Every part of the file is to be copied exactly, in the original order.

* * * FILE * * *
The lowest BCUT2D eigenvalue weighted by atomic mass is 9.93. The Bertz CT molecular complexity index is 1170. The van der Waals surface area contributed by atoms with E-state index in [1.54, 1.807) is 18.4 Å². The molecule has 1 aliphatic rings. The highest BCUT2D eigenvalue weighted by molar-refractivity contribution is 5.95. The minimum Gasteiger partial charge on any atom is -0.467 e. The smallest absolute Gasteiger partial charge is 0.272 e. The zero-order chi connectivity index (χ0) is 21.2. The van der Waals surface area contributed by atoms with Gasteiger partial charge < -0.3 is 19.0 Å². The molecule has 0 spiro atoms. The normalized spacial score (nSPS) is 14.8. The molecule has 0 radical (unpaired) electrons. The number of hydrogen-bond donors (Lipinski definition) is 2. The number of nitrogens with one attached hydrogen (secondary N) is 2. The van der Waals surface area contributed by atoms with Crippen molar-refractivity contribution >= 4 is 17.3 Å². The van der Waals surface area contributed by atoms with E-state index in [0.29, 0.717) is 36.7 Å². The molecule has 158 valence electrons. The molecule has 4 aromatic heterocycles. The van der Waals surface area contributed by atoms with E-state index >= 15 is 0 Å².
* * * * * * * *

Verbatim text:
The lowest BCUT2D eigenvalue weighted by atomic mass is 9.93. The Bertz CT molecular complexity index is 1170. The van der Waals surface area contributed by atoms with E-state index in [1.54, 1.807) is 18.4 Å². The molecule has 1 aliphatic rings. The highest BCUT2D eigenvalue weighted by molar-refractivity contribution is 5.95. The minimum Gasteiger partial charge on any atom is -0.467 e. The smallest absolute Gasteiger partial charge is 0.272 e. The zero-order chi connectivity index (χ0) is 21.2. The van der Waals surface area contributed by atoms with Gasteiger partial charge < -0.3 is 19.0 Å². The molecule has 0 spiro atoms. The normalized spacial score (nSPS) is 14.8. The molecule has 0 radical (unpaired) electrons. The number of hydrogen-bond donors (Lipinski definition) is 2. The number of nitrogens with one attached hydrogen (secondary N) is 2. The van der Waals surface area contributed by atoms with Crippen molar-refractivity contribution >= 4 is 17.3 Å². The van der Waals surface area contributed by atoms with E-state index in [0.29, 0.717) is 36.7 Å². The molecule has 158 valence electrons. The molecule has 4 aromatic heterocycles. The van der Waals surface area contributed by atoms with E-state index >= 15 is 0 Å².